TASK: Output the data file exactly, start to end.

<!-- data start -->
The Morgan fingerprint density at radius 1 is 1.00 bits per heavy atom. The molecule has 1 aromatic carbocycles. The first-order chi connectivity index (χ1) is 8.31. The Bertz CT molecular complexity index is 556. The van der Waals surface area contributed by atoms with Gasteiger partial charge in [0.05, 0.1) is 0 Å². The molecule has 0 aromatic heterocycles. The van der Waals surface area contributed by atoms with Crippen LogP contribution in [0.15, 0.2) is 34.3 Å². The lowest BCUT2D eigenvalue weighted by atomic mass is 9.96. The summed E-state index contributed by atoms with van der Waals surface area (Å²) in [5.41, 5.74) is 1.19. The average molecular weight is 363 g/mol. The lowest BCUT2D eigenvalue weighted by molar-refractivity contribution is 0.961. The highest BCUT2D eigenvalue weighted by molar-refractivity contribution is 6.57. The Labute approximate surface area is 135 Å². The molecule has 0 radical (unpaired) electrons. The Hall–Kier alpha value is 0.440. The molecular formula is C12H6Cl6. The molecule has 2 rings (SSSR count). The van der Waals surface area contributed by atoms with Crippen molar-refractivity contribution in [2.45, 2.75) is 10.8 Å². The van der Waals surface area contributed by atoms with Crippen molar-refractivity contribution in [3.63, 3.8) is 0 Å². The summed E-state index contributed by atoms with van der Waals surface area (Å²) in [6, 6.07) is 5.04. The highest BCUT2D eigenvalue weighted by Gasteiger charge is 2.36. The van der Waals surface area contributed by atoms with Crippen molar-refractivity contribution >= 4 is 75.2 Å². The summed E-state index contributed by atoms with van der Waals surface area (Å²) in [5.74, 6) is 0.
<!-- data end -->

The Morgan fingerprint density at radius 1 is 1.00 bits per heavy atom. The molecule has 1 aromatic carbocycles. The first-order chi connectivity index (χ1) is 8.31. The Bertz CT molecular complexity index is 556. The van der Waals surface area contributed by atoms with Gasteiger partial charge in [0.05, 0.1) is 0 Å². The molecule has 0 aromatic heterocycles. The van der Waals surface area contributed by atoms with Crippen LogP contribution in [0.15, 0.2) is 34.3 Å². The lowest BCUT2D eigenvalue weighted by atomic mass is 9.96. The summed E-state index contributed by atoms with van der Waals surface area (Å²) in [5.41, 5.74) is 1.19. The average molecular weight is 363 g/mol. The lowest BCUT2D eigenvalue weighted by molar-refractivity contribution is 0.961. The highest BCUT2D eigenvalue weighted by molar-refractivity contribution is 6.57. The Labute approximate surface area is 135 Å². The molecule has 0 radical (unpaired) electrons. The Hall–Kier alpha value is 0.440. The molecular formula is C12H6Cl6. The molecule has 2 rings (SSSR count). The van der Waals surface area contributed by atoms with Crippen molar-refractivity contribution in [2.45, 2.75) is 10.8 Å². The van der Waals surface area contributed by atoms with Crippen molar-refractivity contribution in [3.63, 3.8) is 0 Å². The summed E-state index contributed by atoms with van der Waals surface area (Å²) in [6, 6.07) is 5.04. The highest BCUT2D eigenvalue weighted by Gasteiger charge is 2.36. The van der Waals surface area contributed by atoms with Crippen molar-refractivity contribution >= 4 is 75.2 Å². The summed E-state index contributed by atoms with van der Waals surface area (Å²) in [5.74, 6) is 0.